Youths are increasingly contracting preventable childhood illnesses, such as measles and mumps; of those that can be prevented, measles is currently the top cause of death among people under five years old.
This week in Toronto, the City of Toronto announced that it will purchase approximately 2.7 million doses of measles, mumps and rubella vaccine from GSK, a British pharmaceutical company, to arm young families with this life-saving vaccine.
A small in-house immunization clinic will operate throughout the week in five outlying wards and offer free vaccines for those between the ages of six months and five years old, specifically aimed at making the COVID-19 vaccine — not required in Canada until now — available in more homes across the city.
The vaccinations will be distributed on a first-come, first-served basis.
The news comes in response to a measles outbreak that has claimed the lives of at least 21 people over the past two months in British Columbia, a province that does not mandate the measles vaccine. According to the Vancouver Sun, the outbreak has spread to Ottawa, Windsor, Mississauga and Halifax.
Delayed implementation of mandatory vaccination
In Canada, a child can only receive one dose of the vaccine at the time of birth. However, new government legislation introduced in May would make parents responsible for providing their children with the vaccine if they were to develop a disease on a “notifiable” basis — the Global Centre for Disease Control defines this as a disease that is “endemic, communicable, spreading widely or presenting with symptoms requiring hospitalization or intensive care.”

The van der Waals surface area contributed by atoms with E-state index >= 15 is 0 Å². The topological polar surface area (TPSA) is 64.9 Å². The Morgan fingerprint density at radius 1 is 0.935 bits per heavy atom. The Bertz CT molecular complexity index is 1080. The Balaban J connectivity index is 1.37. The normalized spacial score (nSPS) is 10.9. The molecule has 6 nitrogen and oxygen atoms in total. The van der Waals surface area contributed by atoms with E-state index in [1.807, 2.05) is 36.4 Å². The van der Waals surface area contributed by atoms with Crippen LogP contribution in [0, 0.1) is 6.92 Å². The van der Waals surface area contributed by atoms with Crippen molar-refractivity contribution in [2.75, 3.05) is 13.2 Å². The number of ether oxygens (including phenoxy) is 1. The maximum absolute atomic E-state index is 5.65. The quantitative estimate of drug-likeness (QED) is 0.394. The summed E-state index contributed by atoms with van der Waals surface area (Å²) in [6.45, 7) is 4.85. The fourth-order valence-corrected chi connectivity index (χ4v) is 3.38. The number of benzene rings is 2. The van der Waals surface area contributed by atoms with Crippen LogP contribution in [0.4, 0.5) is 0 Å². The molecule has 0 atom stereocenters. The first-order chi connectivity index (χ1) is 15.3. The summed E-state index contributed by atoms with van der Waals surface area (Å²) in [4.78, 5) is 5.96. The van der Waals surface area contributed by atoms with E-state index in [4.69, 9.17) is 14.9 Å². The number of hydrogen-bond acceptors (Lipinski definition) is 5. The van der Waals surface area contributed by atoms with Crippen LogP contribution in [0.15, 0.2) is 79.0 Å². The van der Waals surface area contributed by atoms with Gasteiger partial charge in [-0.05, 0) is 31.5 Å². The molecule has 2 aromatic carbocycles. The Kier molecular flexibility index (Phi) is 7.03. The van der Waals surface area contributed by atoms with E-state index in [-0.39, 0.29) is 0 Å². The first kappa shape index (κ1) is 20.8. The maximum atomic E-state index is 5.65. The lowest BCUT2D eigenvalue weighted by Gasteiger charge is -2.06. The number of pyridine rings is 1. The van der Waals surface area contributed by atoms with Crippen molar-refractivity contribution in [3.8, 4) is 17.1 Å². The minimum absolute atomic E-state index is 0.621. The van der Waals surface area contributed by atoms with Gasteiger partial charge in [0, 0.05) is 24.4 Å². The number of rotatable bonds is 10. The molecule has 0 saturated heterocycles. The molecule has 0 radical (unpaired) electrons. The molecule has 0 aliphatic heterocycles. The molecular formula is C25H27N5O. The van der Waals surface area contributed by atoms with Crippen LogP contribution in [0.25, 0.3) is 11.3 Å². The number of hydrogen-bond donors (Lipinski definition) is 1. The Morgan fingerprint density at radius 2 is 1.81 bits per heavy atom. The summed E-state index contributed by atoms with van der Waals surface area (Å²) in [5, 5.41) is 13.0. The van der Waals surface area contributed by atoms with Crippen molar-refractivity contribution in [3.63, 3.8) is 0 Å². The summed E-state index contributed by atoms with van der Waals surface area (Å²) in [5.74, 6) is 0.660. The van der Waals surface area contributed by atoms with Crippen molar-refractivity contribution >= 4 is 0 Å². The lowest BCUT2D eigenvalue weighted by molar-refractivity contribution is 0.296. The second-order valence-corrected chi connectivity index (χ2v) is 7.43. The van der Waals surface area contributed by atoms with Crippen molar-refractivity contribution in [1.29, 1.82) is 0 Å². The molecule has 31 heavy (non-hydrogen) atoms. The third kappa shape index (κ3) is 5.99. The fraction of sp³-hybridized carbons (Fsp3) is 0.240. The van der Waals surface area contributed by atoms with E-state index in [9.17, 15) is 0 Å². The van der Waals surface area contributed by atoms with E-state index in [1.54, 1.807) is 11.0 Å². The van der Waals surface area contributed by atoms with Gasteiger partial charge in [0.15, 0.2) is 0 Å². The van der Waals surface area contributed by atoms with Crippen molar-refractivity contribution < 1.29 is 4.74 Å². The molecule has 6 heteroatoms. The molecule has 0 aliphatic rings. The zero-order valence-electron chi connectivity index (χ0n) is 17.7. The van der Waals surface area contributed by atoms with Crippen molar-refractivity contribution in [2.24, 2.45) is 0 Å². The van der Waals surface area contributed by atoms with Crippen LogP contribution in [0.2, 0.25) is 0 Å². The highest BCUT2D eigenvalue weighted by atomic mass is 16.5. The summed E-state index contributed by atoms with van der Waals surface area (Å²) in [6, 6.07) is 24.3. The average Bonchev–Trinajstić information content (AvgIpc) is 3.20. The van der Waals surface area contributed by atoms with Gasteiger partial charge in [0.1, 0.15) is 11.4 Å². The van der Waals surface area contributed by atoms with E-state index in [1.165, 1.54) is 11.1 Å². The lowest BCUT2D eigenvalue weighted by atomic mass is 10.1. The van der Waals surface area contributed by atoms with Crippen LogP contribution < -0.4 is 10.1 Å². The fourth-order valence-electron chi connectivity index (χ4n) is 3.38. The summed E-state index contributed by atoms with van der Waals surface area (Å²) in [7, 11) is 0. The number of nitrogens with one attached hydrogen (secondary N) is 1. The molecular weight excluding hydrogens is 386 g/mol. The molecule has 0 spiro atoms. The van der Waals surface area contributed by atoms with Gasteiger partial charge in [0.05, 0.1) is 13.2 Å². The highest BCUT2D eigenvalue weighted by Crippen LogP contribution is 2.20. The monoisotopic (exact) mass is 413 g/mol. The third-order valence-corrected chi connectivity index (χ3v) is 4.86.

A negative result on a so-called “notifiable” disease could not be transferred from the disease victim to the rest of the community. Thus, the proposed legislation would allow doctors to refuse vaccination on a case-by-case basis.
According to recent reports, the legislation would “effectively repeal” Canada’s mandatory vaccination policy of 1971 — which was aimed at protecting against tuberculosis and tetanus — by expanding the exemption criteria to allow children to opt out of a vaccine if they fell ill with a disease that required hospitalization.
Still, British Columbia, Ontario and Quebec have all chosen to maintain their strict mandatory vaccination policies; a notable exception among those provinces is Alberta, which does not make mandatory the MMR vaccine.
“All medications carry a price tag, right? Not all vaccines are created equal, and the costs associated with diphtheria, polio and measles vaccines are substantially higher than vaccines against chicken pox, whooping cough and whooping cough,” said Donna Crowley, public health officer for Toronto.
“This vaccine is what makes an entirely preventable disease like measles, mumps and rubella possible again. When a child comes down with whooping cough or pertussis, it’s because they received their MMR vaccine. Unfortunately, through one or more of those outbreaks that we’ve seen in recent years, it’s on the rise once again,” Crowley added.
“We’re talking about child health. We don’t have to have this debate any more. Vaccination is the most popular thing in the world. It’s more popular than Star Wars, the new Harry Potter, the Super Bowl, hoverboards and Taco Bell. It’s incredible.”
Currently, there are no shortages of the vaccine in Canada, according to Justin Lowe, a spokesperson for Canada’s Public Health Agency. He says the BC government is able to procure the vaccine by trading with other provinces.